Microbiologists Investigate “Lake Crime”

For UWM microbiologists John Berges and Erica Young crime is nothing new; millions of criminals go unnoticed each day.  Most of those criminals, however, are not visible to the naked eye, yet they form an essential part of aquatic life.

For roughly a year, this topic has governed CSI: Lake Michigan, Berges’ and Young’s ongoing, interactive lecture series at UWM.  The focus this month centers on invasive species in freshwater environments.  Not surprisingly, Milwaukee’s proximity to Lake Michigan makes it an interesting case study for the duo.  On Friday night, Berges and Young demonstrated why, scientifically, in front of 70 people at UWM.

“We don’t work well the metric system in America,” Berges said.  “But don’t leave the math behind,” he added.  The comment came after an audience poll indicated most had not studied math for several years, a point of concern for both presenters.

Essential to their presentation, though, is the city’s own past.

Milwaukee’s history with commercial cargo is an integral part of CSI’s research.  In fact, that history predates the Civil War; thus it’s hard for Milwaukeeans to imagine shipping boats as a “culprit” with regard to damaged freshwater food chains.

Those ships carry heavy cargo, but it is largely the water itself that causes problems – which Berges and Young have researched extensively.  One of the foci of the evening’s presentation was ballast water exchanges, which Young equated to “germ factories.”

Among other things, sediment, salt, and critters become lodged in ships’ ballast systems, forming a breeding ground in which numerous invasive species (ex: zebra mussels, Asian carp) can take root.  Thousands of invasive aquatic species are transferred around the world every day in ships’ ballast systems, and Milwaukee’s lakefront is certainly part of this process.

The Lake Effect

Professor Berges sidestepped the lecture to give a local example of their research.

“If you told [Milwaukee residents] they’d have to give up salmon to repopulate the lake trout,” Berges said, “they’d have a fit.”

“There may not be much real science at these lectures,” he added. “Yet week after week, it’s findings like those that reel people [into the lectures].”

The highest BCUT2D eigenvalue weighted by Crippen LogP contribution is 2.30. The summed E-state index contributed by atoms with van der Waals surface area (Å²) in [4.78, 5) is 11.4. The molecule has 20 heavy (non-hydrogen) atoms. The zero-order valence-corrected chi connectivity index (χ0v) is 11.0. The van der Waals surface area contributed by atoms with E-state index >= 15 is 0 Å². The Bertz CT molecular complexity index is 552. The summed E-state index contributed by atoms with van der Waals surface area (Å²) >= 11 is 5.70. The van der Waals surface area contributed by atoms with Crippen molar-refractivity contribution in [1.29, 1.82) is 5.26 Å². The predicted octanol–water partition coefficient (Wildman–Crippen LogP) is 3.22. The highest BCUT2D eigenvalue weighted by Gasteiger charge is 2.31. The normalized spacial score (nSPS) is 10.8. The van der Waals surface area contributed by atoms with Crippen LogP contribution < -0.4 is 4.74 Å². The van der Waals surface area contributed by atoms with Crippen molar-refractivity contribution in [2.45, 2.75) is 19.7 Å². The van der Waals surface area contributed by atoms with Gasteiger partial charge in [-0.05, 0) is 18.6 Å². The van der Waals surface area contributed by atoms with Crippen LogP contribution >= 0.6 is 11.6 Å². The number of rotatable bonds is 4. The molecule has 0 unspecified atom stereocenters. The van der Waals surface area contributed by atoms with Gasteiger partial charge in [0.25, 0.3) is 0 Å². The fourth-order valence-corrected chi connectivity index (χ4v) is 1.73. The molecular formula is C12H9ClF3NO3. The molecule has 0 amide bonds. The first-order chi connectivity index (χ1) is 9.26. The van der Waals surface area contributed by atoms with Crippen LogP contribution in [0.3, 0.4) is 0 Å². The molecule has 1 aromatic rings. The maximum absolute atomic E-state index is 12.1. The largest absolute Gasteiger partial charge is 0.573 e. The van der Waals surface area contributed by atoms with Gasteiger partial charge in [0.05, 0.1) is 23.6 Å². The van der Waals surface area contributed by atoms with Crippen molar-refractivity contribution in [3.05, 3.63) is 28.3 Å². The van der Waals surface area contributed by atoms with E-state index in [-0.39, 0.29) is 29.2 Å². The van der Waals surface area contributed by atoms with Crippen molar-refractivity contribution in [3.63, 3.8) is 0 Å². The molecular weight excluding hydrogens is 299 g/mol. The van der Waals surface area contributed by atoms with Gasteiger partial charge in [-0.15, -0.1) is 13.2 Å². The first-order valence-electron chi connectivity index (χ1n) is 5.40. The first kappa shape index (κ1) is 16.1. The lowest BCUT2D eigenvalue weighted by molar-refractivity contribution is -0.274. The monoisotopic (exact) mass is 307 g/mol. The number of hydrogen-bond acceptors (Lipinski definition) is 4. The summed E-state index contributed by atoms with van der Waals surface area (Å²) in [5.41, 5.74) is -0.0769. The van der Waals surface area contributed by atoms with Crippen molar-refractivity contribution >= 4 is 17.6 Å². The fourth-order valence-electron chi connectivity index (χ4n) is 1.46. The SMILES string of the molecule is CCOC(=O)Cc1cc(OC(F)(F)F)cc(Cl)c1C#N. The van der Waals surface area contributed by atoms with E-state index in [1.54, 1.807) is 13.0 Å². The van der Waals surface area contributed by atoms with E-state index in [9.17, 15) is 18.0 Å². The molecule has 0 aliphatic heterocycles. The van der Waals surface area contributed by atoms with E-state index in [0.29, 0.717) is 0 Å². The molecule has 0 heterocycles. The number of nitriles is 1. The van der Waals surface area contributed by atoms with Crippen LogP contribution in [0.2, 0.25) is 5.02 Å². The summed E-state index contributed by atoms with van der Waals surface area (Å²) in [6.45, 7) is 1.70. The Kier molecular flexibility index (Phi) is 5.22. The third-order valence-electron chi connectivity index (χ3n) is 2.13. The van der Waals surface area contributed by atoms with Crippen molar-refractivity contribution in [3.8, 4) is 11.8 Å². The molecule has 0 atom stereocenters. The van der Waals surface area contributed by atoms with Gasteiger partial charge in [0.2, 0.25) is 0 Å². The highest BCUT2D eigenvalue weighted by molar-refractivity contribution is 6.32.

With billions of dollars needed for Lake Michigan’s cleanup, CSI’s hosts have their doubts about the real, tangible impact of their studies.

“It’s hard to counteract these issues when those with the means to change them are ill-equipped to respond in the first place,” Young said, nothing the continued effects of the economic downturn.

Young explained that viruses are one of Lake Michigan’s ongoing problems (“very small bad guys”) like viral hemorrhage septicemia (VHS) — an infectious fish disease known to claim humans.

“Even with good ballast exchanges, it’s hard to get rid of these species,” Young said.

To reinforce this, Berges and Young broadened the focus of their presentation to include concepts of fluorescence.

Seeing is believing

The ability to see (literally) the problems caused by invasive species is perhaps part of the problem itself.  According to Professor Berges, the issue is not as complex as it appears, though the math it involves is.

As mentioned, much of what catalyzes the impact of invasive species cannot be seen with the naked eye.  To this effect Berges joked that this is “something [audience members] may recognize in [their] relationship with a financial institution,” an allusion to the fine print that accompanies signed agreements in this category.

Extending the theme of “invisible criminals” – in this case viruses — both biologists asked the audience how far humans could see with their own eyes.   The two hosts then put it in perspective.